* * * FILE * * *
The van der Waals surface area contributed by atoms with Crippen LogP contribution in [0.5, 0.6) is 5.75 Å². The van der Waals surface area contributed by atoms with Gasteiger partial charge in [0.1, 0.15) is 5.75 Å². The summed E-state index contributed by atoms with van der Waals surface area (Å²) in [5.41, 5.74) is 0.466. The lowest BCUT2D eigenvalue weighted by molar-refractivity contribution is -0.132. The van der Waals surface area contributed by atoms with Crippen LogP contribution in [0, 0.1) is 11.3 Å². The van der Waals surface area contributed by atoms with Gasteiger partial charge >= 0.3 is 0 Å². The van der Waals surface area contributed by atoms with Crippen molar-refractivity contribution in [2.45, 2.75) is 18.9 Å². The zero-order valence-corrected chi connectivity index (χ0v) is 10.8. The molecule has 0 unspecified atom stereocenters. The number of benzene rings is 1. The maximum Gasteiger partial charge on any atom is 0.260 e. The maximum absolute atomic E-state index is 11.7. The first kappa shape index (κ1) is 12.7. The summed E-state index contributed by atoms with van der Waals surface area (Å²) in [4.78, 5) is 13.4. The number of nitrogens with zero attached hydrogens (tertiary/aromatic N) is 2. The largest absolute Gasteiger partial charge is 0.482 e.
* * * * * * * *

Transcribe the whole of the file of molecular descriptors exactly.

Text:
The van der Waals surface area contributed by atoms with Crippen LogP contribution in [0.5, 0.6) is 5.75 Å². The van der Waals surface area contributed by atoms with Gasteiger partial charge in [0.1, 0.15) is 5.75 Å². The summed E-state index contributed by atoms with van der Waals surface area (Å²) in [5.41, 5.74) is 0.466. The lowest BCUT2D eigenvalue weighted by molar-refractivity contribution is -0.132. The van der Waals surface area contributed by atoms with Crippen LogP contribution in [0, 0.1) is 11.3 Å². The van der Waals surface area contributed by atoms with Gasteiger partial charge >= 0.3 is 0 Å². The van der Waals surface area contributed by atoms with Crippen molar-refractivity contribution in [2.45, 2.75) is 18.9 Å². The zero-order valence-corrected chi connectivity index (χ0v) is 10.8. The molecule has 0 unspecified atom stereocenters. The number of benzene rings is 1. The maximum Gasteiger partial charge on any atom is 0.260 e. The maximum absolute atomic E-state index is 11.7. The first kappa shape index (κ1) is 12.7. The summed E-state index contributed by atoms with van der Waals surface area (Å²) in [4.78, 5) is 13.4. The number of nitrogens with zero attached hydrogens (tertiary/aromatic N) is 2. The largest absolute Gasteiger partial charge is 0.482 e.